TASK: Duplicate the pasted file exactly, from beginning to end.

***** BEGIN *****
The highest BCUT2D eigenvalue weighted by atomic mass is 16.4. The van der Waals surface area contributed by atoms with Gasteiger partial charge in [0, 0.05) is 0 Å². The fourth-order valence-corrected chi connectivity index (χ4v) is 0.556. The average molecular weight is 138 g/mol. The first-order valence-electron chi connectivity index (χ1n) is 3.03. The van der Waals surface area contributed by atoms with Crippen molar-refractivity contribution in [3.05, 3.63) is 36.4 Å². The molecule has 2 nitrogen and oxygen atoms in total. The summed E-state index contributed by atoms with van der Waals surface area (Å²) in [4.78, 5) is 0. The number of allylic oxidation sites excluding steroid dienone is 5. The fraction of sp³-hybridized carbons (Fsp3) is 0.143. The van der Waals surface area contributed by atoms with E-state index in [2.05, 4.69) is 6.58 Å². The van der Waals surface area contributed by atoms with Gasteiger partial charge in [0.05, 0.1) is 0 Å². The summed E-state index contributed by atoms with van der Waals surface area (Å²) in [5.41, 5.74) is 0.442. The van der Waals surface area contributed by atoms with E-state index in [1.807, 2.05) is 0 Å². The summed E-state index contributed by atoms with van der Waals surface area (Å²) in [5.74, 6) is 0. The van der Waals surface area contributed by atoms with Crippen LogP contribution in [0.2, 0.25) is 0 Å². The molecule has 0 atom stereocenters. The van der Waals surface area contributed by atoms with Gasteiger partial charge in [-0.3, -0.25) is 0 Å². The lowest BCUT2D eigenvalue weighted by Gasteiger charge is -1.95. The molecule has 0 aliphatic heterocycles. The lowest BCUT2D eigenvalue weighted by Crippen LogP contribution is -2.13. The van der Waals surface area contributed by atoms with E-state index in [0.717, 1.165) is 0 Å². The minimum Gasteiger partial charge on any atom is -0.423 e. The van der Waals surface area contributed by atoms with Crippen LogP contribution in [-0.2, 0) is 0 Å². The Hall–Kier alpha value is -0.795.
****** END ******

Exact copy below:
The highest BCUT2D eigenvalue weighted by atomic mass is 16.4. The van der Waals surface area contributed by atoms with Gasteiger partial charge in [0, 0.05) is 0 Å². The fourth-order valence-corrected chi connectivity index (χ4v) is 0.556. The average molecular weight is 138 g/mol. The first-order valence-electron chi connectivity index (χ1n) is 3.03. The van der Waals surface area contributed by atoms with Crippen molar-refractivity contribution in [3.05, 3.63) is 36.4 Å². The molecule has 2 nitrogen and oxygen atoms in total. The summed E-state index contributed by atoms with van der Waals surface area (Å²) in [4.78, 5) is 0. The number of allylic oxidation sites excluding steroid dienone is 5. The fraction of sp³-hybridized carbons (Fsp3) is 0.143. The van der Waals surface area contributed by atoms with E-state index in [2.05, 4.69) is 6.58 Å². The van der Waals surface area contributed by atoms with Gasteiger partial charge in [0.05, 0.1) is 0 Å². The summed E-state index contributed by atoms with van der Waals surface area (Å²) in [5.41, 5.74) is 0.442. The van der Waals surface area contributed by atoms with E-state index in [1.807, 2.05) is 0 Å². The summed E-state index contributed by atoms with van der Waals surface area (Å²) in [5.74, 6) is 0. The van der Waals surface area contributed by atoms with Crippen LogP contribution in [0.2, 0.25) is 0 Å². The molecule has 0 atom stereocenters. The van der Waals surface area contributed by atoms with Gasteiger partial charge in [-0.3, -0.25) is 0 Å². The lowest BCUT2D eigenvalue weighted by Gasteiger charge is -1.95. The molecule has 0 aliphatic heterocycles. The lowest BCUT2D eigenvalue weighted by Crippen LogP contribution is -2.13. The van der Waals surface area contributed by atoms with E-state index in [0.717, 1.165) is 0 Å². The minimum Gasteiger partial charge on any atom is -0.423 e. The van der Waals surface area contributed by atoms with Crippen LogP contribution in [-0.2, 0) is 0 Å². The Hall–Kier alpha value is -0.795.